More than 2 million people dead globally from COVID-19
The global death toll from COVID-19 topped 2 million Friday as vaccines developed at breakneck speed are being rolled out around the world in an all-out campaign to vanquish the threat.
The milestone was reached just over a year after the coronavirus was first detected in the Chinese city of Wuhan.
The number of dead, compiled by Johns Hopkins University, is about equal to the population of Brussels, Mecca, Minsk or Vienna. It is roughly equivalent to the population of the Cleveland metropolitan area or the entire state of Nebraska.
While the count is based on figures supplied by government agencies around the world, the real toll is believed to be significantly higher, in part because of inadequate testing and the many fatalities that were inaccurately attributed to other causes, especially early in the outbreak.
The global death toll from COVID-19 topped 2 million Friday as vaccines developed at breakneck speed are being rolled out around the world in an all-out campaign to vanquish the threat. The milestone was reached just over a year after the coronavirus
It took eight months to hit 1 million dead. It took less than four months after that to reach the next million.
"Behind this terrible number are names and faces — the smile that will now only be a memory, the seat forever empty at the dinner table, the room that echoes with the silence of a loved one," said U.N. Secretary General Antonio Guterres. He said the toll "has been made worse by the absence of a global coordinated effort."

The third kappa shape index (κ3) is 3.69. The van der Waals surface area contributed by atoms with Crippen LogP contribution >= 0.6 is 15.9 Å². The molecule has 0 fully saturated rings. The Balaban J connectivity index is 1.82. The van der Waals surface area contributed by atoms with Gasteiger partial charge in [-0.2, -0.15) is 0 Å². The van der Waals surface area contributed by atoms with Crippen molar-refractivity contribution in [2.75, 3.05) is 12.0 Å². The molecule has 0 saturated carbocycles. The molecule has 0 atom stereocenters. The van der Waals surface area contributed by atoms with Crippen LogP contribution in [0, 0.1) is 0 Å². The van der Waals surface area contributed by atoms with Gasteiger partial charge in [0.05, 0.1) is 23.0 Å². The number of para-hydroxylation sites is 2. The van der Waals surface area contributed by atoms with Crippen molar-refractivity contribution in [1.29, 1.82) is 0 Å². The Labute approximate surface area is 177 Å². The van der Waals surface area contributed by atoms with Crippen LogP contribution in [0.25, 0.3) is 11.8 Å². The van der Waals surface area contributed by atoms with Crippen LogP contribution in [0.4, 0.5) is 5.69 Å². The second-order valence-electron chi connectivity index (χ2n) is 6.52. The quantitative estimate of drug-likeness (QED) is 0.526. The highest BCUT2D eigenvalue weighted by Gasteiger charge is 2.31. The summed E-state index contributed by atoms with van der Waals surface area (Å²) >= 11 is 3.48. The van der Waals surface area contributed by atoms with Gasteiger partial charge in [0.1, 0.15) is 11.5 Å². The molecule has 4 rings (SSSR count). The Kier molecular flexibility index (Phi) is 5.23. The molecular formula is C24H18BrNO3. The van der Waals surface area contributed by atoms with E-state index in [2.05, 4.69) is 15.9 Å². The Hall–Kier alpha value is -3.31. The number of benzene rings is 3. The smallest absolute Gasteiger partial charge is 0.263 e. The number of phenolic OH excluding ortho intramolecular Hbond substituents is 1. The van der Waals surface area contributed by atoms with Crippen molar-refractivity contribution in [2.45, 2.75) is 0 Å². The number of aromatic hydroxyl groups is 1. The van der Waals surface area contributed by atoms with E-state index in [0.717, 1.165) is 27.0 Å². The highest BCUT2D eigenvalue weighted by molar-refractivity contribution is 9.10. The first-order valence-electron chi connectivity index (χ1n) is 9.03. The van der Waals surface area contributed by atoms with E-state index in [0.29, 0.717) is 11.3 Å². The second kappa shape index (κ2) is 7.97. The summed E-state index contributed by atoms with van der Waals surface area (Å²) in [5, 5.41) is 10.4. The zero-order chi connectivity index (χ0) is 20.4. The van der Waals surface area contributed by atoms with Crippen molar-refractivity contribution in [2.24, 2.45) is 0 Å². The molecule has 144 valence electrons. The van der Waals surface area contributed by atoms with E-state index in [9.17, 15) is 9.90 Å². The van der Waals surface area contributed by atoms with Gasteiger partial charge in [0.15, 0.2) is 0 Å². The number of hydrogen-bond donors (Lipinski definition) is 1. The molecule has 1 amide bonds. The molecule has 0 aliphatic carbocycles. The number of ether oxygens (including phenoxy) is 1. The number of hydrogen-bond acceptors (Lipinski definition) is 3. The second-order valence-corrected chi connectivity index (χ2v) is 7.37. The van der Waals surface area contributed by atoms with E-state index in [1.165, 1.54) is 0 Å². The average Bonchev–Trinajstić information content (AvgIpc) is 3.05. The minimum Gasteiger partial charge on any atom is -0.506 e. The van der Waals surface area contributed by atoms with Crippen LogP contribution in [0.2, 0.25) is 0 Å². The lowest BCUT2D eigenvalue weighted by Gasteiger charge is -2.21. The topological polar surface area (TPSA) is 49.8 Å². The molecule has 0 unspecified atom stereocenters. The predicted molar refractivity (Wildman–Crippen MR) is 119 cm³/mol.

"Science has succeeded, but solidarity has failed," he said.
In wealthy countries including the United States, Britain, Israel, Canada and Germany, millions of citizens have already been given some measure of protection with at least one dose of vaccine developed with revolutionary speed and quickly authorized for use.
But elsewhere, immunization drives have barely gotten off the ground. Many experts are predicting another year of loss and hardship in places like Iran, India, Mexico and Brazil, which together account for about a quarter of the world’s deaths.
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